Companies offering 401(k) plans provide employees a tax-advantaged way to save for retirement. But if you lose your job or get fired, access to the funds in the 401(k) depends on the rules for your plan, valuation dates, your investments and the length of time it takes to process your paperwork.
Follow the Rules
Every 401(k) plan has a plan document or summary plan description that specifies when you can distribute, or withdraw, funds. If you can't find the document, ask your plan administrator for a copy. Some companies actually require that you keep your money in the 401(k) until you turn 65, but this is uncommon. Most have a more lenient policy for distributing your funds. The company pays to keep your funds in the 401(k), so these rules are not done for spite. They have more to do with when the company values the plan and other administrative details.
Valuing Your Balance
Companies value 401(k) participants' balances on different schedules. Some do so daily or monthly, while others do it quarterly, semiannually or yearly. If your former company does it at infrequent intervals, you may have to wait until after the next valuation date to distribute your funds from the plan. If your company matches your contributions, it may benefit you to wait until the end of the year you were terminated. Your regular matches will end when you're fired, but some plans offer year-end matches even after your employment ends.
Liquidating, or selling, your investments also takes some time. You can sell and settle most investments -- such as stocks, bonds and mutual funds -- in a few days, but other investments, such as real estate, can take longer to convert to cash. So even if your plan allows immediate access to your funds, you still have to wait for the investments to be converted to cash. Typically, this is not much of an issue, as most participants have their money in liquid investments.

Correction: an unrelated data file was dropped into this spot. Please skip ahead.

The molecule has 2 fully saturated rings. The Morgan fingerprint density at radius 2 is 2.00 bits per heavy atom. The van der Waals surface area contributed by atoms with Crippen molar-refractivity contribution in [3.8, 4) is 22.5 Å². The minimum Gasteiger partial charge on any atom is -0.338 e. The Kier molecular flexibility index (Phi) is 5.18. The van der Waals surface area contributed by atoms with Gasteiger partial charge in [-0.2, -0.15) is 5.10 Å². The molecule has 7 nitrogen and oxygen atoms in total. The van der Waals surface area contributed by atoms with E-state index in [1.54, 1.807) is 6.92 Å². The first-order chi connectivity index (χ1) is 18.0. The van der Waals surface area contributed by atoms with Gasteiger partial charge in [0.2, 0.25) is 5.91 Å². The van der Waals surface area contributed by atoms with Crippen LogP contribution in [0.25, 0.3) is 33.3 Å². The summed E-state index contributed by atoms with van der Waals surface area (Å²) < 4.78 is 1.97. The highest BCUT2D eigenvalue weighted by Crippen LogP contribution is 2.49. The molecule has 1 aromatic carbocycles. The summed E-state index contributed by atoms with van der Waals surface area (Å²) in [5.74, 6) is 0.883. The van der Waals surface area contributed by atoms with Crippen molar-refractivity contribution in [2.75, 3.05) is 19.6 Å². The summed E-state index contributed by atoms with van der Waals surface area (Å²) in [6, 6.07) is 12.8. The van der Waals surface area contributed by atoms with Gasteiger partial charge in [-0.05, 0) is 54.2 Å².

Some companies process documents quickly, while others seem to take forever. To complete the paperwork that gives you access to your 401(k) funds, you will likely work with your plan administrator, the investment firm that manages the 401(k) and the bank or brokerage firm that holds your new account, if you plan to reinvest it. This process can take a couple of days to a few weeks.
Rolling Over Your 401(k)
It's to your advantage to keep your money in a qualified retirement plan to retain all the tax advantages of the account. You can do this easily with a direct rollover to an individual retirement account, or IRA. This is done between your 401(k) firm and your new brokerage. If the cash goes to you instead and you don't redeposit it into an IRA within 60 days of withdrawal, you'll pay a 10 percent early withdrawal fee. You’ll also have to pay ordinary income tax on the total amount in the year of the withdrawal. The early withdrawal fees do not apply to those over the age of 59 1/2.
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